Minister, Secretariat colleagues, Excellencies and dear civil society partners,
I am honoured to be with you here today, and to learn from your experiences and insights.
I would like to extend a special thanks to UN Women and UNDP for initiating this conversation. Although I have the closing remarks today, we clearly have quite a lot of work ahead of us before we can really conclude.
We are all acutely aware that our conversation takes place in a time of an unprecedented crisis, but this crisis does not lessen the need to focus on women’s participation and rights. Quite the contrary; it has brought into sharp relief the importance of the women, peace, and security agenda is to crisis prevention. It is imperative to ensure women’s full, equal and meaningful participation in all aspects of peace and security – from the very start. Especially now.
As we have heard today the pandemic is changing our ways of working. It challenges the effectiveness and the inclusiveness of our platforms and meeting arenas. The digital divide broadens already existing inequalities and our resources, and focuses, are being diverted to address the most pressing issues, but women peacebuilders are doing what they always have done; they adapt. They continue their work on human rights, mediation and conflict resolution and now they work on addressing COVID-19 as well.
This new situation has the potential to bolster women’s participation and rights. Or to set us back. We must ensure that the latter does not happen.
In his report, the Secretary-General highlights six areas that persistently need accelerated action. These are duly noted from our side, and we are moving forward to strengthen our efforts in these particular areas. It is up to us, the Member States, to follow-up on our commitments. And to ensure that our responses are making a real contribution especially during this pandemic.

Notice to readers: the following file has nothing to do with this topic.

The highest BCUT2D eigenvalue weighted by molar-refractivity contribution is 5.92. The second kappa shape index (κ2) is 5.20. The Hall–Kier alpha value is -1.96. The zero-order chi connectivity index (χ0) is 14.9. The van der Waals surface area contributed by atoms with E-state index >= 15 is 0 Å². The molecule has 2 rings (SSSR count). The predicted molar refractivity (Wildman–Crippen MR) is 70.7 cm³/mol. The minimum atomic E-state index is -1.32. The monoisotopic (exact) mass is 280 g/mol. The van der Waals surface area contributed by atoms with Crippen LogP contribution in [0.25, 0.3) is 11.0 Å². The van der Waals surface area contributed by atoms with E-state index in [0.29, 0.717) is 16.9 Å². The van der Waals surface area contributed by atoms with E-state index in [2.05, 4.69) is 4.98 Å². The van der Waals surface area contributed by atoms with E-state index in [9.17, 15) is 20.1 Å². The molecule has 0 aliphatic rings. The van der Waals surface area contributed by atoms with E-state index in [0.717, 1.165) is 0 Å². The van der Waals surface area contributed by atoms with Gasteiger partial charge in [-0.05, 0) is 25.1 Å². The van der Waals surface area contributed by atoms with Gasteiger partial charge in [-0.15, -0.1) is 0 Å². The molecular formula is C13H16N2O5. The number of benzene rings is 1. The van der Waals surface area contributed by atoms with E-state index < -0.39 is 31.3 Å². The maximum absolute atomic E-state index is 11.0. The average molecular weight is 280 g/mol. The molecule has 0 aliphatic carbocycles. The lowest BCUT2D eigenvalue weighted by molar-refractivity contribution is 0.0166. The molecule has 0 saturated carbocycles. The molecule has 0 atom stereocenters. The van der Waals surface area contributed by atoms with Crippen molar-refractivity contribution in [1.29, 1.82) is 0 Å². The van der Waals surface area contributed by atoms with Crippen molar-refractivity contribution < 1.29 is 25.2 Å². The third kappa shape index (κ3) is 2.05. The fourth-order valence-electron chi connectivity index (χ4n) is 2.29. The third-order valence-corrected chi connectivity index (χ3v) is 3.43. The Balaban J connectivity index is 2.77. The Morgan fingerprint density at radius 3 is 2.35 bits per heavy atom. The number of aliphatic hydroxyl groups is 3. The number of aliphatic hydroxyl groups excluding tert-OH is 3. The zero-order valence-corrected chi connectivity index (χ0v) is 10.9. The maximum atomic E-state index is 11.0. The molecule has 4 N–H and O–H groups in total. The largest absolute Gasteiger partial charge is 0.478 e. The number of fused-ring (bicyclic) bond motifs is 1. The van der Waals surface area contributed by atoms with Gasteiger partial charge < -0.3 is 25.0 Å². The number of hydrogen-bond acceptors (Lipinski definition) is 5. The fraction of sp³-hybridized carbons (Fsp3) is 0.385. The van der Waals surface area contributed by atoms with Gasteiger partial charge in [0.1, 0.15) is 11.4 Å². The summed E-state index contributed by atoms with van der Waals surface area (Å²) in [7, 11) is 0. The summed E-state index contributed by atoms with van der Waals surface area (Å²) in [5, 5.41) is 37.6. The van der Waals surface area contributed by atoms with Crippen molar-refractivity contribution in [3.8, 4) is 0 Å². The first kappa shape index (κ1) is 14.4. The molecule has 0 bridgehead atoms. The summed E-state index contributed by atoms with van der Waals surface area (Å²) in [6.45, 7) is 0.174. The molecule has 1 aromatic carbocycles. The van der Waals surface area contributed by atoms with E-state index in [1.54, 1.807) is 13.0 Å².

The Security Council has a key role to play – to ensure that mandates reflect these priorities, and that missions are following up accordingly, and we will do our part as Security Council members beginning our term on the Council next year.
We, as individual Member States, must follow up too, through: the people we deploy, the training we provide, the candidates we promote to key positions, and the strategies we adopt. We must- and we will- continue to push for the right of women to participate in all aspects of the UN’s peace and security efforts. Norway will also always engage with local peacebuilders in our work at country level – and in our discussions in New York, Geneva and elsewhere. Likewise, we will maintain our political and financial support to women peacebuilders and human rights defenders; and to first responders and mediators. We will prioritise efforts to help them gain access and influence and commit to remain flexible and innovative in our partnership. We’ve seen how crucial this has been to allow our partners to adapt to this pandemic and other crises.
And we must work more broadly to build a safe and enabling environment; both for them – and with them. When key players like women peacebuilders are unable to do their jobs, or restricted in their activities, this in turn undermines our efforts for peace.
Our engagement in the Compact for Women, Peace and Security and Humanitarian Action, will help bolster these efforts and more. We look forward to working together with a broad range of actors and stakeholders, to bring together the existing normative frameworks and commitments, and to strengthen coordination across mechanisms, and networks, to help move forward the WPS agenda and address the persisting gaps. The good news is that we know now what to focus on; we just need to adapt our approaches to a new situation.
Although we face a novel challenge, the process is nothing new. Inclusion has always required both creativity and solid commitment. I have no doubt in our ability to move forward together.